Study dispels Muslim clichés

Muslims in Switzerland have a mainly positive view of the country Keystone

Switzerland's 310,000-strong Islamic community is very diverse and most Muslims have no problem practising their religion, according to a study.

This content was published on October 27, 2005 - 19:31

The report, the first of its kind in Switzerland, surveyed 30 Muslims on behalf of the Federal Foreigners Commission. The aim was to provide a more balanced portrait of the community.

Among its findings, which were released on Thursday, was that the community was very mixed. Coming from different countries and cultural backgrounds, religious practices varied. Only a small minority could be considered strict believers.

"This study is going to help calm down a certain number of fears among the population about Muslims in Switzerland," the commission's head, Francis Matthey, told swissinfo.

He added that many of the clichés about Muslims were simply not true.

One of its main findings was that most Muslims had no problem practising their religion while keeping to Swiss law and the principles of Swiss democracy.

Co-author Matteo Gianni said that, for many, religion was a private affair and that for this reason the influence of Imams was not so large as is generally feared.

Earlier this month the Swiss authorities barred Geneva's Islamic Centre from hiring a Turkish imam because of doubts over the content of his teachings.


Problems were identified with regard to certain religious practices, such as wearing a headscarf, which divided Muslims living in the country.

The issue is a divisive one in Switzerland, with some cantons banning the wearing of headscarves. On Wednesday the city of Fribourg said it would not back down over a decision to sack two school employees for refusing to remove their headscarves.

Gianni said many Muslims praised Swiss integration policy and a majority said they were influenced by Swiss culture.

It seems to be that the integration of Muslims in Switzerland is good," remarked Matthey. "We have handled the situation well on a pragmatic level."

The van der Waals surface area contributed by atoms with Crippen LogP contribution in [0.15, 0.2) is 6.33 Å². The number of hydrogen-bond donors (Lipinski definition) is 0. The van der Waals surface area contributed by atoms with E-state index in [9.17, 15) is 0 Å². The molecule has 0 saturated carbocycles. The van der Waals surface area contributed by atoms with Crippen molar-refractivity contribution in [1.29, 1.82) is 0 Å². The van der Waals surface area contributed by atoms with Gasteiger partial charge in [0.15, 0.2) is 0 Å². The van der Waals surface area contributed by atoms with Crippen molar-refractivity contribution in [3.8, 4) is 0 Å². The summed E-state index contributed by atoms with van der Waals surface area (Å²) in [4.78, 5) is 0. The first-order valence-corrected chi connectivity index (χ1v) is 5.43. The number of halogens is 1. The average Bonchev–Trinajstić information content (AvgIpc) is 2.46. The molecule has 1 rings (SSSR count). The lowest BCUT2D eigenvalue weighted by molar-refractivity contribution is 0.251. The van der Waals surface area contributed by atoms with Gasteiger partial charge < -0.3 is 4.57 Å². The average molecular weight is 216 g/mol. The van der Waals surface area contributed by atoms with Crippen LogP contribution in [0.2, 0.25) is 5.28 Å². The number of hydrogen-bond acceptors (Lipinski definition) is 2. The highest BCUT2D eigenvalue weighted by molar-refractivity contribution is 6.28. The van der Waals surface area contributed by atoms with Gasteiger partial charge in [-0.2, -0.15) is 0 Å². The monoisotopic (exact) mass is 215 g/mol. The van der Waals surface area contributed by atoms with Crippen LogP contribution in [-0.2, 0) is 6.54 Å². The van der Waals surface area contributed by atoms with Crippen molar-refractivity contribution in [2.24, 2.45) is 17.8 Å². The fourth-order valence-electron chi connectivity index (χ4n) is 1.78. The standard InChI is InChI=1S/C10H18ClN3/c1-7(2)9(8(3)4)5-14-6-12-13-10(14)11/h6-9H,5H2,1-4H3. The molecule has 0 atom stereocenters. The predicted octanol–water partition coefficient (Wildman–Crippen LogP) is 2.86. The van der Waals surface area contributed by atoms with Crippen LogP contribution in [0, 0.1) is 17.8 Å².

But the report found that discrimination or racism were still issues - such as harassment of women wearing traditional headscarves.

Some Muslims also felt that they had been more closely scrutinised since the September 11 attacks on the United States in 2001.

Better understanding

The report was carried out by the Group of researchers on Islam in Switzerland and asked 30 men and women from the community for their views. The aim was to give a voice to the "silent majority" to help contribute to national cohesion and better understanding.

Speaking at the media conference to introduce the study, Amira Hafner-AlJabaji, a Swiss of Iraqi origin, who is a specialist in Islam issues, said the survey was "an important step" towards a better mutual understanding.

The number of Muslims in Switzerland has risen sharply in the past 30 years. In 1970 the number stood at around 16,350, but this had risen to 310,000 by 2000.

This means that the community now makes up 4.5 per cent of the population.

The majority come from the Balkans and from Turkey. But only 36,000 of Muslims living in Switzerland have a Swiss passport.

swissinfo with agencies

Key facts

According to the 2000 census, there are 310'807 Muslims in Switzerland.
90% of Muslims in Switzerland come from Turkey and the Balkans.
Arabic speakers make up 6% and the rest are from diverse backgrounds.
Around 1 in 10 have a Swiss passport.
The Muslim population is mainly young and city dwelling. Half are under 25-years-old and a good majority are second generation.
Only a small majority can be considered strict Muslims.

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In brief

The study is not meant to be a representative or scientific one. The authors say it was qualitative rather than quantitative.

30 people were interviewed who were chosen for their religious profile and cultural background.

The report was based on the mandate received from the Federal Foreigners Commission. There were not enough resources to go further, explained the authors.

It was aimed at contributing to national cohesion and to a better mutual understanding.

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